Thanks to the technology of the internet, I spent Sunday afternoon watching a livestream of the long-delayed 2020 commencement ceremony for the University of North Carolina at Chapel Hill, where Kenan Stadium was covered with the bright Carolina blue gowns of happy graduates.
I had signed on specifically in support of a former intern of mine, Olwen Blessing, one of many who worked at The Enterprise over the years, usually responsible for putting together a monthly Phoenix school newspaper page for Southern Nash High School.
Olwen was a star student journalist, and we’ve kept in touch over the years as she’s gone on to become a young adult and an important clerk at the General Assembly in Raleigh.
It was, of course, impossible to pick out Olwen in the sea of blue on the field over my computer screen, but I knew she was there somewhere among the graduates. Like the thousands of relatives and friends who filled the stands behind them, I joined in spirit the speakers who encouraged and exhorted them, and applauded from home as the graduates turned their tassels and threw their caps into the air.
This graduation was their big moment, too long delayed by the COVID-19 pandemic. I was proud of Olwen and knew her father, Pat Blessing, who died earlier this year, was proud of her too.
The commencement speaker, basketball coach Roy Williams, emphasized to the graduates that they were “forever” connected to UNC as alumni. In his own folksy manner, he encouraged them never to stop loving UNC and to remain proud of their part in its history as the nation’s first public university.
Of course, all universities say the same things to their graduates, but the sentiment is still true for all of them. I even felt a surge of emotion at the coach’s remarks and during a choral group’s singing of “Carolina On My Mind.”
The ties are real. I graduated from UNC in 1972, in the same class as Williams, and he reminded me that I will celebrate my own 50th anniversary as an alumnus next year. I even lived in the same dorm as the men’s basketball team.
One of my most visceral memories is when I was surrounded in the dorm elevator by the towering teammates and my eyes were level with their lower chests. George Karl was much taller in person than he appeared on television.
I mention these ties because I felt similar connections last week when The Enterprise hosted a candidates’ forum for the two mayoral and seven commissioner candidates at the Spring Hope Community Building, hosted by Editor Corey Friedman. The municipal election is next month, and this was the only opportunity for local voters to pose questions to all the candidates and compare their answers.
About 30 people attended the forum and I hope many more watched it, or will watch it, over YouTube. During the course of almost two hours, Corey asked a few questions and patiently made sure all residents had a chance to ask questions of their own. I was particularly interested because I didn’t know all the candidates or what they stood for. I also wanted to hear what was on other voters’ minds and see how the candidates reacted to their concerns.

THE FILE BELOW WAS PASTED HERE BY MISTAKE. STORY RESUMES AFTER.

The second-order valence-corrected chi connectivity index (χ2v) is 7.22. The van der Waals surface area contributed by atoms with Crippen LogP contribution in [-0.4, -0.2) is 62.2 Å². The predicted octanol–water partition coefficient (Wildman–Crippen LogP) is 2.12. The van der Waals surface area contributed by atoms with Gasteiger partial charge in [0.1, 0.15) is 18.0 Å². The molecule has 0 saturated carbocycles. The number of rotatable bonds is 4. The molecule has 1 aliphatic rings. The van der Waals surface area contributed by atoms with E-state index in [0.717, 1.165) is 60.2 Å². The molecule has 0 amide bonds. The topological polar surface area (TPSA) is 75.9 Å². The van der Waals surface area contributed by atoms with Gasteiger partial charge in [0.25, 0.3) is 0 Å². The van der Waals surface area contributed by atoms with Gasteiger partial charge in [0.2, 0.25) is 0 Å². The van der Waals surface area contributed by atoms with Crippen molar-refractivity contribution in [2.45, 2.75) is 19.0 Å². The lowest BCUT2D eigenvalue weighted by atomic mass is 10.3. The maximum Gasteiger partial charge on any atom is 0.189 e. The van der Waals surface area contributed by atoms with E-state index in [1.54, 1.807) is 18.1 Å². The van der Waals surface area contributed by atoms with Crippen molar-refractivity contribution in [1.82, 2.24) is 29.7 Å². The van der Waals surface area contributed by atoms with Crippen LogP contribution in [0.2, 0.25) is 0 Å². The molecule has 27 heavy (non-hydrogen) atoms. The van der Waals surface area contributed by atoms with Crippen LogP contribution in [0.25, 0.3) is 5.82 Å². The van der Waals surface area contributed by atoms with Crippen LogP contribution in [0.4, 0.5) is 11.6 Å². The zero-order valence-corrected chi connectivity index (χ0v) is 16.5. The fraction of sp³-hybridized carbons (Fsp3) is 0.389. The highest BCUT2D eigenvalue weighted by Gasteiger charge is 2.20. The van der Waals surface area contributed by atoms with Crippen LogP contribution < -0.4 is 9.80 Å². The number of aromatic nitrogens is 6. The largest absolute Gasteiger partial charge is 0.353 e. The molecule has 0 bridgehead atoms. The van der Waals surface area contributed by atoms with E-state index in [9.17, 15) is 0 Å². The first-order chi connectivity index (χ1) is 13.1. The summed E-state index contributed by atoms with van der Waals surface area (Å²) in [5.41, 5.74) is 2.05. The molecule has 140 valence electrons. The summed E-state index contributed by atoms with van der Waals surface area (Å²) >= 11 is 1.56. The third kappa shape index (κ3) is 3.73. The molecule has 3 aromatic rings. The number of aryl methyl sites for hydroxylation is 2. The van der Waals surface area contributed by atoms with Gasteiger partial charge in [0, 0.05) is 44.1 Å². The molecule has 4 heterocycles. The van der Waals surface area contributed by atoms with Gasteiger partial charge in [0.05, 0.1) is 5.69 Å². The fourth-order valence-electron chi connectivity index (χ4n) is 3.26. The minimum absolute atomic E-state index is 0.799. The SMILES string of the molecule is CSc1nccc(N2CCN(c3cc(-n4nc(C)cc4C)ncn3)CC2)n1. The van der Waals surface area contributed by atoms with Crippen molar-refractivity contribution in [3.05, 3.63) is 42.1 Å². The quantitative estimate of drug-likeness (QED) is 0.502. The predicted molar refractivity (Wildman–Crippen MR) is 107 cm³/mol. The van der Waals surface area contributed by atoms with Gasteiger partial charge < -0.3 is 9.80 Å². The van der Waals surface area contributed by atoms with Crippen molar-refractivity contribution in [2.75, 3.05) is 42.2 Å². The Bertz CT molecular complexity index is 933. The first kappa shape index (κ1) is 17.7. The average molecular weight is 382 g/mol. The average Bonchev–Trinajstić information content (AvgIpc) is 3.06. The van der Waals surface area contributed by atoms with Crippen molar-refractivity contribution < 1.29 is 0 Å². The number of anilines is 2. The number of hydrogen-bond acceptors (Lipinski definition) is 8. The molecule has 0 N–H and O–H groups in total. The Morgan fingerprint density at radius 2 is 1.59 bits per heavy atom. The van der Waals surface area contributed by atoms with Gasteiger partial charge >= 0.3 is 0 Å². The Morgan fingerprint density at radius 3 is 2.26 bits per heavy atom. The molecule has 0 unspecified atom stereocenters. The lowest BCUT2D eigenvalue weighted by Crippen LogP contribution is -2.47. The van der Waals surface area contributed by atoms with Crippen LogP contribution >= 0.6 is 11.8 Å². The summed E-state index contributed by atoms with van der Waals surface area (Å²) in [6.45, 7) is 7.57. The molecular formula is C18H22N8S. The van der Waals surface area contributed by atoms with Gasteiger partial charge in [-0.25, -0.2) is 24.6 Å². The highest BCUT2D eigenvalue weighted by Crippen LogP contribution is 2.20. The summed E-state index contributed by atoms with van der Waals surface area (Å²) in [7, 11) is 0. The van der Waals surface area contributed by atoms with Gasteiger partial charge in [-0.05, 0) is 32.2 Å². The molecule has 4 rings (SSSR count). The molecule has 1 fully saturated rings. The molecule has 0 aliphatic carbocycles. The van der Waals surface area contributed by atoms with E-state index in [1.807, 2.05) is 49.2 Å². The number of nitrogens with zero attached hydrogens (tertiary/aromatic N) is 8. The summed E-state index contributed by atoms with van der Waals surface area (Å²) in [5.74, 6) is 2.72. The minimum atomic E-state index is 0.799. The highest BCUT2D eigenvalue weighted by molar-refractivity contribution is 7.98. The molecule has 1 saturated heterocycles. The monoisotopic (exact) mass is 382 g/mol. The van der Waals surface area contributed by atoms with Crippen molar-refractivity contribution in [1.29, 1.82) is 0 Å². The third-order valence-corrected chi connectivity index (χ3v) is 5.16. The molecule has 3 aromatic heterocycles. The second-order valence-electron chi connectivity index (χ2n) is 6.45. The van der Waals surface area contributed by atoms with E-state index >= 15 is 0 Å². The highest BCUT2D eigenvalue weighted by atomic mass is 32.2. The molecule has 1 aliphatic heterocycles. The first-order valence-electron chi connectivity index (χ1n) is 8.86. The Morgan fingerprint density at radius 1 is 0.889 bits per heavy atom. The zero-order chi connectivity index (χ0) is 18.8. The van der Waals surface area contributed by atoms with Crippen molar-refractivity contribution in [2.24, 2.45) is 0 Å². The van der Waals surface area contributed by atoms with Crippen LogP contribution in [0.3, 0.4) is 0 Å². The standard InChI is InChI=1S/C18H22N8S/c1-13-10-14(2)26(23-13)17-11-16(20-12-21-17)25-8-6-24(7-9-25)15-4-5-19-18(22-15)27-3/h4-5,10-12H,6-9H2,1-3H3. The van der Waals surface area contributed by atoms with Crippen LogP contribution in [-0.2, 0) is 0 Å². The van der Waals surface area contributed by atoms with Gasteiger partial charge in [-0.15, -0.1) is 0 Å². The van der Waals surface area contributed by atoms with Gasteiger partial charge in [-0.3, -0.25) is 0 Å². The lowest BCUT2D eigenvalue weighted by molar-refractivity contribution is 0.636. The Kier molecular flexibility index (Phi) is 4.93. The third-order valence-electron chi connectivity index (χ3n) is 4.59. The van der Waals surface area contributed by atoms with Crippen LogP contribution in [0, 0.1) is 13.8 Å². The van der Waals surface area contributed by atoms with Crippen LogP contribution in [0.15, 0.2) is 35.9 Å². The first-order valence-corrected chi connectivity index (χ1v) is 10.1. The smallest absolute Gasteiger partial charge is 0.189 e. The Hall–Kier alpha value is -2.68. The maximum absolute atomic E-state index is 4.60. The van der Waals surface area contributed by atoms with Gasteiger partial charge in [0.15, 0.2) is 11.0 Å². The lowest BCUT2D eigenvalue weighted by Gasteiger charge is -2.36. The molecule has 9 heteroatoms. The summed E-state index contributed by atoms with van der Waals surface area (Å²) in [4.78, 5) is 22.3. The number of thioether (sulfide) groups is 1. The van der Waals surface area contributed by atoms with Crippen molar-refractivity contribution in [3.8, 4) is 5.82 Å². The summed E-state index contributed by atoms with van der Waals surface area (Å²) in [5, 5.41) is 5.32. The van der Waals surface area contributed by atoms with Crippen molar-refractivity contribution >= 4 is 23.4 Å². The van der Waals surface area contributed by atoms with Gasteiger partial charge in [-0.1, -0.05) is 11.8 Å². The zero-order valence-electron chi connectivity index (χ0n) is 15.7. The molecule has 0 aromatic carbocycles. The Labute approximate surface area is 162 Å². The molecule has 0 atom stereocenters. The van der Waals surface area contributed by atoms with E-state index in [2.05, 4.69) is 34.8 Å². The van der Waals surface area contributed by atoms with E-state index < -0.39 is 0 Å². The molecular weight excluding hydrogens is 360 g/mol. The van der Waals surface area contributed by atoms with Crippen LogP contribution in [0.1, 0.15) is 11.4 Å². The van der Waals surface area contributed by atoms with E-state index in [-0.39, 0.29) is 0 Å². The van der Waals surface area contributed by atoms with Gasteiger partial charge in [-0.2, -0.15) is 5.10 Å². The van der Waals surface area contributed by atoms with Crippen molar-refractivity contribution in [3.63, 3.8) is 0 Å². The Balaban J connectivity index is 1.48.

The questions generated a few news stories, but the concerns were relatively focused on only a few things: the town’s water and sewer infrastructure, dissatisfaction over poor service by Envirolink and complaints revolving around what residents feel is a lack of transparency by the town board and an unwillingness to hear their comments. A few questions dealt with personal character.
The forum was successful in giving voters at least a chance to compare candidates and learn something about them. The format did not sharpen the distinctions in the mayor’s race, and I left still pondering my choices for commissioners in November, although to me, candidate Dap Dunston disqualified himself by failing to appear when all the others submitted to scrutiny.
I did think the character questions were important because integrity is, and must be, the essential bedrock of any good public official. Candidates who lie to get your vote will almost certainly be town officials you cannot trust to conduct public business.
But what especially impressed me afterward, and I remembered Sunday, is how the forum — and an earlier town hall meeting — gave me and other citizens a sense of emotional connection to our town, a link and voice to our community. Our own fates, and happiness, are tied to the communities in which we live and to the people with whom we live.
The forum, like the town hall meeting and even the Spring Hope National Pumpkin Festival amplified and reinforced those connections and loyalties. The residents of Spring Hope belong together and depend on each other for our success or failure as a community.
The upcoming municipal elections are not just a chore to ignore. Participating in them is a responsibility, and a privilege, of belonging to the town we call home.
Carolina is always on my mind, I was reminded Sunday, but Spring Hope is also on my heart every day.
Ken Ripley, a Spring Hope resident, is The Enterprise’s editor and publisher emeritus.
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